When it comes to your own unique nature photography or just nature photography for that sort, you really want to bring your images to life. Paying attention to the histogram levels will enhance your photography tenfold. Here's a very quick histogram photography overview covering the essentials:
First of all, you need to know where to find your image histogram in-camera and secondly how to interpret it.
For the first point, you will need to refer to the camera's manual, but in modern cameras, you can review the histogram when reviewing a stored image.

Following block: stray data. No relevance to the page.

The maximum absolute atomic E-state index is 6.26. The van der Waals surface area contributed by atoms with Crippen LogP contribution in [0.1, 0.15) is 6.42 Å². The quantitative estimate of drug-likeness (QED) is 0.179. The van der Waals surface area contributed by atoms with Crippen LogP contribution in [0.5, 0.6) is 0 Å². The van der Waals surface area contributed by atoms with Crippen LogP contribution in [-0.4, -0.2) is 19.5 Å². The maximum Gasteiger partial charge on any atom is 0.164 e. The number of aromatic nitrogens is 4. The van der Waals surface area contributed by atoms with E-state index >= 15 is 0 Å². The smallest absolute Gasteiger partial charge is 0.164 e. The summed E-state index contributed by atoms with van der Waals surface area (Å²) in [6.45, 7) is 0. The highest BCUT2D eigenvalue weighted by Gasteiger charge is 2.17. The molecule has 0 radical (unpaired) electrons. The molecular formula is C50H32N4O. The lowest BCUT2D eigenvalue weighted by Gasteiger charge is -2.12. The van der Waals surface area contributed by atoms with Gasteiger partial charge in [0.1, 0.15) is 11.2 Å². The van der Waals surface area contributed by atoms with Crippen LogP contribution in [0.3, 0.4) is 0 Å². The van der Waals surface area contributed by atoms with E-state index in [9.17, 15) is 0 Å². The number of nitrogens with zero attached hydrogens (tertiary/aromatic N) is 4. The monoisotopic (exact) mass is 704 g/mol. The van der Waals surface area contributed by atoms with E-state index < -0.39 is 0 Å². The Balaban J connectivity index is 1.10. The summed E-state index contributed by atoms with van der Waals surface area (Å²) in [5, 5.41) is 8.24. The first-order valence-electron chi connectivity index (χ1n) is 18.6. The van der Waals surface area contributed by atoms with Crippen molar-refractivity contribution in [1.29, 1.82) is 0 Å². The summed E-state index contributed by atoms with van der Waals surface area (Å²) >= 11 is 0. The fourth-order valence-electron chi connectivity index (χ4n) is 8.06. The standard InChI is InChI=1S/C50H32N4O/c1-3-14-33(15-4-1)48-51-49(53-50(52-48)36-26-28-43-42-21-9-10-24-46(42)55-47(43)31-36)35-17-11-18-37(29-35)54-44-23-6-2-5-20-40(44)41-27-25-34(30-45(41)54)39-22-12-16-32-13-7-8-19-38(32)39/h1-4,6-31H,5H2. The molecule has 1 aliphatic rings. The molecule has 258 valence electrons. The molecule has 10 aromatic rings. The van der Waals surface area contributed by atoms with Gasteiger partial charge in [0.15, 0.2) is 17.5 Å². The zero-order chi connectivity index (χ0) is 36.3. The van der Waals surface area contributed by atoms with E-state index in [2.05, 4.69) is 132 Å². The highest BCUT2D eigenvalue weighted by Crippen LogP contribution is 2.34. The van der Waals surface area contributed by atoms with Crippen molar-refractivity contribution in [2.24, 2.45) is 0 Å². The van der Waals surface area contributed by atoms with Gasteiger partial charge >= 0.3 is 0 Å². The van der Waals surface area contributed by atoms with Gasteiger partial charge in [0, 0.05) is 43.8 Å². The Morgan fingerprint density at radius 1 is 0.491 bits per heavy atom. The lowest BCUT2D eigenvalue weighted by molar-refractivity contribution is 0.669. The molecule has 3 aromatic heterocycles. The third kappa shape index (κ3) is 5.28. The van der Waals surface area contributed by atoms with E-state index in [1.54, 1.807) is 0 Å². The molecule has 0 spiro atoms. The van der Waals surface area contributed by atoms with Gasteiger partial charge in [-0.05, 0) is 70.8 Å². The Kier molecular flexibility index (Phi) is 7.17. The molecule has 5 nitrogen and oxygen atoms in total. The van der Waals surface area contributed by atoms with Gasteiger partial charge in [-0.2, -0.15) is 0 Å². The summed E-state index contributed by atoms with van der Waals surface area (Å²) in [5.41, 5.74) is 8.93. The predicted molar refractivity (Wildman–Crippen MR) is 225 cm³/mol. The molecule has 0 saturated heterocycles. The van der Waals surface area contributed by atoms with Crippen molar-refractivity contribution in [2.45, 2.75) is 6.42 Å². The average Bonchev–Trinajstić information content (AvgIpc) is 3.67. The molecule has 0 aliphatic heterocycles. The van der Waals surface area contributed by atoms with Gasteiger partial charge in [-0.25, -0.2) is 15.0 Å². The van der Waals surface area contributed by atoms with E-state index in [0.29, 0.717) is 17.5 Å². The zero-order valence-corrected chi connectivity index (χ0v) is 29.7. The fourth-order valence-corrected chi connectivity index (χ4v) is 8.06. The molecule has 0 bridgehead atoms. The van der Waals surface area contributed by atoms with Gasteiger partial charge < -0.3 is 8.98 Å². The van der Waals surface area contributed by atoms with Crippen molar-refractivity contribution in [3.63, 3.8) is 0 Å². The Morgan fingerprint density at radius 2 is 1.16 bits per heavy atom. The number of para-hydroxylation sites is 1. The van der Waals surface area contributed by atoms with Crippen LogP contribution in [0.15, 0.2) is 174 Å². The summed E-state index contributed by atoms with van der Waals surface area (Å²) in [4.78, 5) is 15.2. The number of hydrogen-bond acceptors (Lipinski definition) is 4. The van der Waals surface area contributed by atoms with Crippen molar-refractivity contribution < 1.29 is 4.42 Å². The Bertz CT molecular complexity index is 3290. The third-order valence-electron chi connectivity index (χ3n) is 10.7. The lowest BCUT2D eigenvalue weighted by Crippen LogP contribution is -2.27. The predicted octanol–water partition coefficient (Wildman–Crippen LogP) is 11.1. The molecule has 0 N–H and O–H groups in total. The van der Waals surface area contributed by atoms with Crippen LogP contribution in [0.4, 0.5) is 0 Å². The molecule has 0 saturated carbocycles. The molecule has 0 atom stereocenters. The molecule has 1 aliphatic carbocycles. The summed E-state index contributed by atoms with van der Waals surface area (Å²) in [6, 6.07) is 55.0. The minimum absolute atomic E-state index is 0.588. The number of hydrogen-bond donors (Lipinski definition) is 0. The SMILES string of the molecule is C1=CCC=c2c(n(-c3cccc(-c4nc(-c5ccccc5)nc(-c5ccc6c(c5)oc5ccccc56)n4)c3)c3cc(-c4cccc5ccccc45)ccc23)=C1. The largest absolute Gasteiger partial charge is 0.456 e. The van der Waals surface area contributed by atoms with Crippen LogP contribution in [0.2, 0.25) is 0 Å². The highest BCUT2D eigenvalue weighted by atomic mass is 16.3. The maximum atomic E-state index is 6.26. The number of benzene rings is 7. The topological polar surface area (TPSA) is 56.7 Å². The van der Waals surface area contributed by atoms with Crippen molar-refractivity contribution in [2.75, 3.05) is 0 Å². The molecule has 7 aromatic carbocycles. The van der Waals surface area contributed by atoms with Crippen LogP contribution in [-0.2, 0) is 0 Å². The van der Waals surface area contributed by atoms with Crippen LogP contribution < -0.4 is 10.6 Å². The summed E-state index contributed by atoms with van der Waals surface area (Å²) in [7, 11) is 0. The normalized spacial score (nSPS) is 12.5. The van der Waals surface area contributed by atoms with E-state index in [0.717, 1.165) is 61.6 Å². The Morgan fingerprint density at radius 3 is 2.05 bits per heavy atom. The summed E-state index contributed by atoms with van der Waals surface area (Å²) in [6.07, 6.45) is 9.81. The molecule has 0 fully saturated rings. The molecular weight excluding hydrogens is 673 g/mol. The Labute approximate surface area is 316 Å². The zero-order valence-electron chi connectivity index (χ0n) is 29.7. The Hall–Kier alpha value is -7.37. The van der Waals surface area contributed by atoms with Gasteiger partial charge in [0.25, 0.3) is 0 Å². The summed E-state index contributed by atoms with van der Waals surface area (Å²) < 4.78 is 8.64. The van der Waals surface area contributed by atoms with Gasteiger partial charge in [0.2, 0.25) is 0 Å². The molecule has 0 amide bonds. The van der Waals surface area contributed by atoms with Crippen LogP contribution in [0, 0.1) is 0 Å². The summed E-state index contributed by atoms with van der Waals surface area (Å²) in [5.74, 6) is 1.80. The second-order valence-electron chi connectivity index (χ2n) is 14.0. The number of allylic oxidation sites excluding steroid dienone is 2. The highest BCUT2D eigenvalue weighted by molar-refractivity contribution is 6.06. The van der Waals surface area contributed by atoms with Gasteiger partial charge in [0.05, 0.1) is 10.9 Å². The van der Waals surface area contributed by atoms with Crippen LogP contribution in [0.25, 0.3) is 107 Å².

A luminosity histogram (black and white graph) essentially shows you the range of brightness within a given image.
The left-hand side of the histogram represents the darks tones, the centre covers the mid-tones, and the right-hand side reflects the bright tones. The height represents how many pixels are recorded and the brightness levels.
I don't believe there is such a thing as a ‘perfect histogram’. After all, it really depends on what you’re trying to achieve.
However remember the main areas to watch are the extreme left and right edges, as these can render as bright white, or dark black. As a result, it can indicate clipping, resulting in an underexposed (left side), or overexposed (right side) image.
This is especially important if you’re honing your fine art nature photography techniques.